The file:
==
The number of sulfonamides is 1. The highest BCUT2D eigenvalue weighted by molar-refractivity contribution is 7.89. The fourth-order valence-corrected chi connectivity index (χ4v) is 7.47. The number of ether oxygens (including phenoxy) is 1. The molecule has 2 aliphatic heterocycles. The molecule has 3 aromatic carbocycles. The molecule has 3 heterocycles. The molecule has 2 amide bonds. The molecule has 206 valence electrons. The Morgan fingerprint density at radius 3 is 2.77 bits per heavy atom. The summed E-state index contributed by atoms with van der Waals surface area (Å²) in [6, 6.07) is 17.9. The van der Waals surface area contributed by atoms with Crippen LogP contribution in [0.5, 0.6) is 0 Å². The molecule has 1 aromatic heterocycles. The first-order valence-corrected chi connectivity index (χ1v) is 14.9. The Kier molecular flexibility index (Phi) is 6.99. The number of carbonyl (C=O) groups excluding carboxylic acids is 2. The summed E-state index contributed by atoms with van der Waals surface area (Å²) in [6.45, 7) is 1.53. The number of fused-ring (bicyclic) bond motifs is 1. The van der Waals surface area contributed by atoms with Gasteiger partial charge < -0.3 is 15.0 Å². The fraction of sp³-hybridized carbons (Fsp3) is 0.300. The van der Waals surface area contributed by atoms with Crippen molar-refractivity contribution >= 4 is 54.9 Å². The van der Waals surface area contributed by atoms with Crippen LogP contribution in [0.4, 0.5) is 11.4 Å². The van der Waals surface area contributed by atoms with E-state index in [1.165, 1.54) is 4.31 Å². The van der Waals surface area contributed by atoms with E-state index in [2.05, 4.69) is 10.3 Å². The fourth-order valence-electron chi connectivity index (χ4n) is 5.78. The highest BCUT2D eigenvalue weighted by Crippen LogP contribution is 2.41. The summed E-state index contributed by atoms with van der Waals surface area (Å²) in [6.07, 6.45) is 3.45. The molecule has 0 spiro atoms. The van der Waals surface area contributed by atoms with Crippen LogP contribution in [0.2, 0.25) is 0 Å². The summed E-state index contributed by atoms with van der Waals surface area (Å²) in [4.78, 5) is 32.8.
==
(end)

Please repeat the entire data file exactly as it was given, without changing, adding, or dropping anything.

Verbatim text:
The number of sulfonamides is 1. The highest BCUT2D eigenvalue weighted by molar-refractivity contribution is 7.89. The fourth-order valence-corrected chi connectivity index (χ4v) is 7.47. The number of ether oxygens (including phenoxy) is 1. The molecule has 2 aliphatic heterocycles. The molecule has 3 aromatic carbocycles. The molecule has 3 heterocycles. The molecule has 2 amide bonds. The molecule has 206 valence electrons. The Morgan fingerprint density at radius 3 is 2.77 bits per heavy atom. The summed E-state index contributed by atoms with van der Waals surface area (Å²) in [6, 6.07) is 17.9. The van der Waals surface area contributed by atoms with Crippen LogP contribution in [0.5, 0.6) is 0 Å². The molecule has 1 aromatic heterocycles. The first-order valence-corrected chi connectivity index (χ1v) is 14.9. The Kier molecular flexibility index (Phi) is 6.99. The number of carbonyl (C=O) groups excluding carboxylic acids is 2. The summed E-state index contributed by atoms with van der Waals surface area (Å²) in [6.45, 7) is 1.53. The number of fused-ring (bicyclic) bond motifs is 1. The van der Waals surface area contributed by atoms with Gasteiger partial charge < -0.3 is 15.0 Å². The fraction of sp³-hybridized carbons (Fsp3) is 0.300. The van der Waals surface area contributed by atoms with Crippen molar-refractivity contribution >= 4 is 54.9 Å². The van der Waals surface area contributed by atoms with Crippen LogP contribution in [0.4, 0.5) is 11.4 Å². The van der Waals surface area contributed by atoms with E-state index in [1.165, 1.54) is 4.31 Å². The van der Waals surface area contributed by atoms with E-state index in [2.05, 4.69) is 10.3 Å². The fourth-order valence-electron chi connectivity index (χ4n) is 5.78. The highest BCUT2D eigenvalue weighted by Crippen LogP contribution is 2.41. The summed E-state index contributed by atoms with van der Waals surface area (Å²) in [6.07, 6.45) is 3.45. The molecule has 0 spiro atoms. The van der Waals surface area contributed by atoms with Crippen LogP contribution in [0.2, 0.25) is 0 Å². The summed E-state index contributed by atoms with van der Waals surface area (Å²) in [4.78, 5) is 32.8.